The Case Western Reserve University community is mourning the loss of Mary Ann Horn, professor in the Department of Mathematics, Applied Mathematics and Statistics.
Widely recognized for establishing mathematical biology as a thriving subdiscipline of applied mathematics in the United States, Horn was a highly respected member of the academic community. She joined the Department of Mathematics, Applied Mathematics and Statistics in July 2017, serving as department chair from 2017 to 2020.
Prior to joining CWRU, Horn was a program officer in the National Science Foundation’s (NSF) Division of Mathematical Sciences for over a dozen years, and a professor of mathematics at Vanderbilt University. It was while at the NSF that she ran its Mathematical Biology Program, which supports research in areas of applied and computational mathematics relevant to the biological and life sciences.
Making an impact outside of CWRU
Lisa Fauci—a math professor at Tulane University who worked with Horn at the NSF—paid tribute to Horn’s commitment to practicing and fostering collaborative research, bringing clinicians and experimentalists together with mathematicians and computational scientists.
“I was always impressed by the breadth and depth of her knowledge in applied mathematics, her ease in leading discussions, and her overall warmth and humanity,” Fauci said.
Fauci noted that Horn’s “beautiful work on antibiotic resistant bacteria developed population-level models that built upon clinical data.” This impactful work involved mathematical modeling of the development and spread of antibiotic resistance in bacteria, such as methicillin-resistant Staphylococcus aureus and vancomycin-resistant enterococci.
Most recently, Horn applied her research expertise to modeling the spread of SARS-CoV-2 infection in populations of hospital and health care workers. Shigui Ruan, a math professor from University of Miami, collaborated with Horn on this work and reflected on her contributions.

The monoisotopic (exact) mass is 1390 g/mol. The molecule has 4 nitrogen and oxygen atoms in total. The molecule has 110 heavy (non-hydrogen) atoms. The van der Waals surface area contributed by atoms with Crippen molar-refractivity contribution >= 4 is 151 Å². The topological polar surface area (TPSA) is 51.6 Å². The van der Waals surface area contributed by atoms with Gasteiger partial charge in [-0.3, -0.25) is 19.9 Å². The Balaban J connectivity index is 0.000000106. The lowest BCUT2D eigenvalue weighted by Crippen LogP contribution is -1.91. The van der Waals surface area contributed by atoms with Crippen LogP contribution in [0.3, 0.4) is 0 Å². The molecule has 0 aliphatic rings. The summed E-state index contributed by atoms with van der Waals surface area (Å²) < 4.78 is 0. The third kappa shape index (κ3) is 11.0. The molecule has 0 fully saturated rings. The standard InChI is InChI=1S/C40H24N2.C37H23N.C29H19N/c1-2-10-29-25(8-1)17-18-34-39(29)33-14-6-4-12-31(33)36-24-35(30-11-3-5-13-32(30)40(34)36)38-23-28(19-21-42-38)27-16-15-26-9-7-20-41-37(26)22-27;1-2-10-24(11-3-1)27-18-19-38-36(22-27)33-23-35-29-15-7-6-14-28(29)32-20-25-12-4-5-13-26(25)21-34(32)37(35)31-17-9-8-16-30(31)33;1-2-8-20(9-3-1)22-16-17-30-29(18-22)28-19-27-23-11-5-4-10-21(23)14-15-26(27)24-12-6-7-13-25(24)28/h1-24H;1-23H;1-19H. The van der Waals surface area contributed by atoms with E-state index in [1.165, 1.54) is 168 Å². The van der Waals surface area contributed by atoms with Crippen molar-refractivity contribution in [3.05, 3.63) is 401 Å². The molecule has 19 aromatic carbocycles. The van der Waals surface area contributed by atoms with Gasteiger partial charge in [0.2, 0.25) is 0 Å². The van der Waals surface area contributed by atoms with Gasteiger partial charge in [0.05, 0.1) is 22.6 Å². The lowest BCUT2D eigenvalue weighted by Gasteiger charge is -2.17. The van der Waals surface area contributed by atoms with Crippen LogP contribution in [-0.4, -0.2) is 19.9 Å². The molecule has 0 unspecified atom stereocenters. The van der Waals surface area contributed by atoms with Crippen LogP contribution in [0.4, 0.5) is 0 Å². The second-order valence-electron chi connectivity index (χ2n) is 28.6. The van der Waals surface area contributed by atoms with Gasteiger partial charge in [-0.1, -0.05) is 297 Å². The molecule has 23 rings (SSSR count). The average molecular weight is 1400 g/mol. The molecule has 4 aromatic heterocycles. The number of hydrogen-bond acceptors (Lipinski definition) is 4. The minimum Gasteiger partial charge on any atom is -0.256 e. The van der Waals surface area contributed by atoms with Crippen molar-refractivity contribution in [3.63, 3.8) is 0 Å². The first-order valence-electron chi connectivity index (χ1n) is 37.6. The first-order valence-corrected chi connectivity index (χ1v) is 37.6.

“Her studies have not only influenced the mathematical biology community but also made an impact on the related medical community,” Ruan said. “Dr. Horn was also an active research mentor with the Association of Women in Mathematics. She will be sorely missed.”
Making a difference for future mathematicians
Qimin Huang, who completed a postdoc in mathematics at CWRU and then became a lecturer in the department, described how she benefited from Horn’s example and encouragement.
“She served not just as my postdoctoral advisor, but also as a cherished friend and a profound inspiration,” said Huang, who is now an assistant professor at the College of Wooster. “Her warmth, generosity and guidance were pivotal to my academic journey.”
Huang also vividly recalls when Horn invited her to join her at a workshop for women in mathematical biology where Horn was speaking.
“Hearing her narrative about becoming the pioneering female mathematician in her department lit a beacon of hope within me, marking an extraordinary beginning to my research career,” Huang said.
Outside of her research and mentorship, Horn was an active participant in various activities to support the university. At CWRU, she served on the college’s Committee for Appointments, the Budget Subcommittee, and the Strategic Planning Steering Committee, as well as Case School of Engineering’s Computer and Data Sciences Chair Search Committee.
Horn was actively involved in several prestigious organizations, including the American Mathematical Society, the Mathematical Association of America and the Association for Women in Mathematics. She also served on the board of the Society for Industrial and Applied Mathematics.
Lee Thompson, interim dean of the College of Arts and Sciences, was impressed with Horn the first time that she met her.
“I first met her over lunch during her initial campus visit, at a table where I was one of several women, all department chairs,” Thompson said. “I was struck not only by her past accomplishments, but also by how easily she entered into the lively, collegial conversation we were enjoying.”
She will be greatly missed by her colleagues, mentees and students.
A celebration of life will be held in Bloomsburg, Pennsylvania and will be announced at a later date. Students who would like support during this time are encouraged to contact University Health and Counseling Services at 216.368.5872. This line is staffed by a counselor 24 hours a day, seven days a week. Faculty and staff can access counseling at any time by calling IMPACT Solutions at 1.800.227.6007.